CO2 Recycling: The Decarbonization Race Speeds Up

The Institute of Advanced Materials is developing technology for capturing carbon dioxide to contribute to decarbonizing industry.
An illustration of the world with many factories polluting
Companies are forced to find decarbonization strategies, but since not all of them can change their production system and use clean energy, they are choosing to capture the CO2 they produce. (Photo: Getty Images)

In 2020, carbon dioxide (CO2) in the atmosphere reached 413 parts per million (ppm). This is especially serious because CO2 has a massive capacity for global warming.

So, the more CO2 there is in the atmosphere, the greater the planet’s average temperature increases. 

Although global warming is caused by the emission of different polluting gases such as nitrous oxide or methane into the atmosphere, carbon dioxide has risen excessively due to the burning of fossil fuels such as gasoline, natural gas, or coal, which are used in industry and transport.

“Reality is that CO2 beats practically all the other greenhouse gases in quantity. That’s why people around the world are more aware of it,” explains researcher Alejandro Montesinos Castellanos, from the Institute of Advanced Materials for Sustainable Manufacturing at Tecnológico de Monterrey.

How to reduce co2 emissions CO2

Under pressure from environmentalist movements and global agreements on the climate emergency, large companies have set out decarbonization strategies that propose reducing fossil fuels burning in their production processes, thereby reducing their carbon dioxide (CO2) emissions to the minimum. 

Amazon, Apple, Nestlé, Sony, and Walmart are some of the companies that have published their strategies for reducing, and even eliminating, their emissions of this gas.

However, studies like the Corporate Climate Responsibility Monitor 2022, which is conducted by the NewClimate Institute in collaboration with Carbon Market Watch to evaluate the climate strategies of 25 global companies, shows that most of these actions are, in reality, “ambiguous pledges” with “limited reduction commitments.”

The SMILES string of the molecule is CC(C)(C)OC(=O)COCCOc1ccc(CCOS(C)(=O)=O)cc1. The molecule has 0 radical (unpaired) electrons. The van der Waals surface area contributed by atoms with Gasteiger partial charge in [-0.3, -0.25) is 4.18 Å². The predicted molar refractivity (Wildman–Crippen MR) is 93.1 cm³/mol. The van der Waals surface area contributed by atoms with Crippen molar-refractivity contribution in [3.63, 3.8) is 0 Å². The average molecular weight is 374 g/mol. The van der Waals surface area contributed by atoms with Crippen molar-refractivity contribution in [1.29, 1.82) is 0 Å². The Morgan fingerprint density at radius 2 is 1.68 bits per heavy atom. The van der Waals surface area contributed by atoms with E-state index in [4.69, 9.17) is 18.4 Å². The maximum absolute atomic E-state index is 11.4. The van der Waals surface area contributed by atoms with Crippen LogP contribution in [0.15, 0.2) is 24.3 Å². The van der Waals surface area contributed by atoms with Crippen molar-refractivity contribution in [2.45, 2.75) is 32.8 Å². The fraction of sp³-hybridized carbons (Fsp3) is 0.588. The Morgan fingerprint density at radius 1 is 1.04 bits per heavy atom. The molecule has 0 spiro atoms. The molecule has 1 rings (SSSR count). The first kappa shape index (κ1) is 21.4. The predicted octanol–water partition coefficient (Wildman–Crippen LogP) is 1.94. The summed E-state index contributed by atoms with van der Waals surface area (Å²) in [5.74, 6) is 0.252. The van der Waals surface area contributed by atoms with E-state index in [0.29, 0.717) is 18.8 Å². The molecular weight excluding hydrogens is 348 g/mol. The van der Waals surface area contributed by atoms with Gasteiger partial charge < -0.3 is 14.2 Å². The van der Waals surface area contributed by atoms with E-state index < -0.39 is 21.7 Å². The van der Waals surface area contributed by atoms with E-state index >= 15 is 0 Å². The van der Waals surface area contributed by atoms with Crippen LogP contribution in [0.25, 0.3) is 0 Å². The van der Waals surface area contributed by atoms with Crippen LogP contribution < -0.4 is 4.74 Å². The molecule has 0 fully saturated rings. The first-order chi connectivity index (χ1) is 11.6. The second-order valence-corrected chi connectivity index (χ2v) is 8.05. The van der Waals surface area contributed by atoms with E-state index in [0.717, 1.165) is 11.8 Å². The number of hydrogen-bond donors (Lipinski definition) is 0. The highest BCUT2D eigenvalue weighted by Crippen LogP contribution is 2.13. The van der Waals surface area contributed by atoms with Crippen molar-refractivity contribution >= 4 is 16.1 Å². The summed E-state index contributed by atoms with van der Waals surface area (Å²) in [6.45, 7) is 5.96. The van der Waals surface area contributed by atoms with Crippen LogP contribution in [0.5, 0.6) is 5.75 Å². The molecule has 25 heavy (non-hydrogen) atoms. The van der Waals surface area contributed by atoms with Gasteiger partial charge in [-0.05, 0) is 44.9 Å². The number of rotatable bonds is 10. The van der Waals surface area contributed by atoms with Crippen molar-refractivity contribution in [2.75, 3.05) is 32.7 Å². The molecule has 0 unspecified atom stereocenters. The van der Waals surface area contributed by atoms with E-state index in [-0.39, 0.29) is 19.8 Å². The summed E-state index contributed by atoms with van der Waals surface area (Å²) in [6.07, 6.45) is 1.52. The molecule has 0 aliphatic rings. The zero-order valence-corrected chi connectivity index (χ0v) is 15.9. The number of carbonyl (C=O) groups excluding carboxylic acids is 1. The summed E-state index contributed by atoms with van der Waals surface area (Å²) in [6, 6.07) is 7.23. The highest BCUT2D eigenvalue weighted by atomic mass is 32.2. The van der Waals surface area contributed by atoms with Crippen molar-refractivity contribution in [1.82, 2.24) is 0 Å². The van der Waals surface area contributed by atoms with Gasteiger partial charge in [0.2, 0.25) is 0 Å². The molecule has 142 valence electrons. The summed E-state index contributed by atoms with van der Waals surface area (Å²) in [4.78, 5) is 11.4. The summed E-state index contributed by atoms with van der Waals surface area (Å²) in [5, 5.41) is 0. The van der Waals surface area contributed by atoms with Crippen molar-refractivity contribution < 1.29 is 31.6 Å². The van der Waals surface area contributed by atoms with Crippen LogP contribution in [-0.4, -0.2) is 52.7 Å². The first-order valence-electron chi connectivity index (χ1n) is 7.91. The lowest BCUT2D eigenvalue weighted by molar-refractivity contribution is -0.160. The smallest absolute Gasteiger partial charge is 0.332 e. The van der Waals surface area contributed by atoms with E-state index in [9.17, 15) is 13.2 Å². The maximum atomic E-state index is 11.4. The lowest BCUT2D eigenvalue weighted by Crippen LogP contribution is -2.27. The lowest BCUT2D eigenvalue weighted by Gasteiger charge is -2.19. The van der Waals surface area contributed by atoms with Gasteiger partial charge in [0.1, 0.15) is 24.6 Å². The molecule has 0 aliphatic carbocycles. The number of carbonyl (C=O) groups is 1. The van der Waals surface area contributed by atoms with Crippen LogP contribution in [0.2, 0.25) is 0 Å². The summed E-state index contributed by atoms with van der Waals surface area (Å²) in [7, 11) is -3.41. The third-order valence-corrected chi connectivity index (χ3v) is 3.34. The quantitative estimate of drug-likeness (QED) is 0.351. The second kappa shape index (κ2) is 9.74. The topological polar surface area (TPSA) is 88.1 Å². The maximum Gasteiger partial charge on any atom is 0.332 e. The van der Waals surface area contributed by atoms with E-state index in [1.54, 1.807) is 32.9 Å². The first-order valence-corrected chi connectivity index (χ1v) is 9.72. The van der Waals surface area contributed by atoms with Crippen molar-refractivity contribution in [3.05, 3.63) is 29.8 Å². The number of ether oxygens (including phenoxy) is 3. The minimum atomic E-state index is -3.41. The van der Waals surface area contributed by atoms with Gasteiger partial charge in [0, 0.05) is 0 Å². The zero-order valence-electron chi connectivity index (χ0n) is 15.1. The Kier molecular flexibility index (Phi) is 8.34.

Strategies for reducing emissions are applied to the energy sector and the creation of new technologies and renewable energy yet many new technologies are expensive or in preliminary phases, as the International Energy Agency (IEA) reported back in 2021.

Furthermore, it is not viable for many companies to transform their entire production system in the short term.

Scaling up

One of the technologies being promoted most vigorously to comply with decarbonization agreements is capturing CO2 quickly and efficiently.

An example of this is Alejandro Montesinos research work. In recent years, he has specialized in developing materials that enable carbon dioxide to be captured, used, and mitigated.

The technologies used to capture CO2 have been industrially viable and functional for decades. Basically, they use liquids or solids through which CO2 is passed to trap its molecules.

“Technological challenge of CO2 capturing is mostly solved yet what to do with it once it’s been captured”, Montesinos says.

Generally speaking, there are two routes. One way is to reuse it and transform it into something useful like methanol, urea, methane, or even purify it for use in certain foods.

“For example, some steel companies capture CO2, purify it to 96%, and sell it to other companies specialized in gas purification. Those companies purify it from 96% to 99.999% to turn it into a food-grade product, and that’s the CO2 which is used to make sodas fizz,” the researcher explains. 

Transforming CO2

The reactions that transform CO2 into something useful require catalyzing materials to accelerate them.

That is part of the work cut out for Montesinos and his team, who are currently developing a project that focuses on generating materials to accelerate reactions and enable CO2 to be transformed into methanol. 

The other route available is CO2 capturing and burying it. One of the challenges of this method is finding mines with specific geological components to store CO2.

Montesinos’ work consists of developing environmentally friendly solid materials that enable the greatest amount of CO2 to be captured so that it can be buried afterward.

The CO2 is passed through solids –generally, stones containing calcium and/or magnesium– to turn it into a carbonate that can be stored in mines for centuries.  

Reusing CO2 in manufacturing processes

Alejandro Montesinos believes that this area of research will become more important to many industries, which is why this is one of the Institute of Advanced Materials’ strategic projects.

“Companies that want to sell abroad must demonstrate that they’re doing something to lower their CO2 emissions. Companies using fossil fuels are morally and ethically committed to reducing those emissions”, he says.

Currently, Montesino’s team is evaluating the CO2 capture technologies available on the market as well as developing devices and prototypes for specific applications.

“Our goal is to facilitate the process and scale up the national and international manufacturing industry migration to zero-carbon economies,” he concludes.  

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